For all of these possibilities, ranging from Smaller Inconveniences to Mad Max’s Thunderdome, it is a great idea to have a little extra set aside.

Just in case.

I’ve said it before and I’ll say it again, I find it ridiculous that most people have thirty days of dog food in their basement and only a couple days of people food in their pantry.  And they think that’s OK.  Our grandparents would not be pleased.

What are our basic physical needs again? (After skipping a pretty important one we can’t do too much about – Oxygen.)

  1. Water
  2. Food
  3. Security
  4. Energy
  5. Shelter

So let’s talk food.


Step 1

Store what you eat.  Eat what you store.

Carefully track the groceries your family uses on a regular basis.  Then the next time you’re pushing a wobbly cart with a squirming 10 month old in the seat to replace what you’ve gobbled in the last week… instead of buying one box of pasta, buy two.  When grubby little hands reach for the Mac N Cheese, grab an extra.  This is an easy and inexpensive way to put something aside for a rainy day a little at a time and before you know it, you’ll have a nice little store built up in your pantry.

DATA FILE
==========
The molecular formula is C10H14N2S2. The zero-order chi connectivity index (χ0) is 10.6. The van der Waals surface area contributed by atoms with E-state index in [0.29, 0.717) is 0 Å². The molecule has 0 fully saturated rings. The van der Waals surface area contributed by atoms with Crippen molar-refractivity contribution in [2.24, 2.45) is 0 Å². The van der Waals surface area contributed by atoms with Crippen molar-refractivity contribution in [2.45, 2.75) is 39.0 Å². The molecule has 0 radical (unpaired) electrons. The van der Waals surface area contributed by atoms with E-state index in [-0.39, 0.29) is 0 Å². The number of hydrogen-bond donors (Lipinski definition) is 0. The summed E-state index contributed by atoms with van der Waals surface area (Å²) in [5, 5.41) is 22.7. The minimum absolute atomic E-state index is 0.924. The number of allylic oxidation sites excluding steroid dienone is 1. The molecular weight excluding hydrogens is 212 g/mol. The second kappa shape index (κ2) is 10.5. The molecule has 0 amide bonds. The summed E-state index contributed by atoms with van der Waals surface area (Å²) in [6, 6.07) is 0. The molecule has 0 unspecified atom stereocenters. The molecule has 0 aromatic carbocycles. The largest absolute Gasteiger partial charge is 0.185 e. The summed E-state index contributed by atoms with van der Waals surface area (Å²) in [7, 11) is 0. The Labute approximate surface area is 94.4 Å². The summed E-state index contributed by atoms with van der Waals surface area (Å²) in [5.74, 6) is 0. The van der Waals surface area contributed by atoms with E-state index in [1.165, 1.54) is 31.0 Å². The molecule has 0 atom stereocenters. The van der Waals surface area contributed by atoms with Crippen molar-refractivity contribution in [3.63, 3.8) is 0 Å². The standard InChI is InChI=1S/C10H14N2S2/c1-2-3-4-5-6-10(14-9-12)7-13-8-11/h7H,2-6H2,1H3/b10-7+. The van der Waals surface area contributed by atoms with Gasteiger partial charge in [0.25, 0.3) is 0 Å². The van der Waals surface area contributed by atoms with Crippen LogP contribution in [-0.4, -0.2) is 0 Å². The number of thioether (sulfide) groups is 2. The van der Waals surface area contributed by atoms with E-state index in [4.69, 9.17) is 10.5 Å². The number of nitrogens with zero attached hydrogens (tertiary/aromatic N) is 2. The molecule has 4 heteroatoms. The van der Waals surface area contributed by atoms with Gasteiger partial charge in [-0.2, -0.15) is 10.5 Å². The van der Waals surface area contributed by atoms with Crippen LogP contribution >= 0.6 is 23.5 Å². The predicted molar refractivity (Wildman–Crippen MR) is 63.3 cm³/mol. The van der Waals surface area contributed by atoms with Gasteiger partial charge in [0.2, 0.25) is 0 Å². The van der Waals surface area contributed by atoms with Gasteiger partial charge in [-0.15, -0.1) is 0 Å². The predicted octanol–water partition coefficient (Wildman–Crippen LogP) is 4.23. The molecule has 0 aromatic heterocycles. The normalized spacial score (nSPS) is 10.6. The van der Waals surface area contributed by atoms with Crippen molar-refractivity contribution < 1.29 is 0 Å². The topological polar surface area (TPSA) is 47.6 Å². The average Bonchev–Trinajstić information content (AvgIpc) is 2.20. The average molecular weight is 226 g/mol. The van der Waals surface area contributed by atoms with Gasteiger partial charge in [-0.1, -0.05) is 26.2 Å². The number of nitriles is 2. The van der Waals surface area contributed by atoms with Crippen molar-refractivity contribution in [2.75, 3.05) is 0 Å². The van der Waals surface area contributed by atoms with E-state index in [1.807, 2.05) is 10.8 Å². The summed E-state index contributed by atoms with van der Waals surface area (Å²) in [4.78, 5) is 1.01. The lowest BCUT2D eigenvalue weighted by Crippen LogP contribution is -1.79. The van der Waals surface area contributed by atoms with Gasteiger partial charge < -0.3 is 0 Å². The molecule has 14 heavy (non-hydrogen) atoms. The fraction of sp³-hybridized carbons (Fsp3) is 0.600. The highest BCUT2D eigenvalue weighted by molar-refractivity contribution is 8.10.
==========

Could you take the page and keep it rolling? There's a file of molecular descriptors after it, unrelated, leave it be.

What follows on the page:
In addition to the peace of mind in knowing you have food on hand, just in case… there are other benefits to storing what you eat and eating what you store.  You can wait to buy when items are on sale.  Maybe spaghetti sauce is on your list, but they just increased the price of your favorite kind.  If a few extra jars are sitting at home, you can wait and shop on your terms and not the store’s. Additionally, ever had one of those evenings where you’re running home late, are dead tired, your beautiful kiddos (and maybe your spouse) are screaming for dinner NOW NOW NOW and the last thing you want to do is stop off at the store?  Well, now you can head to the basement instead.


Step 2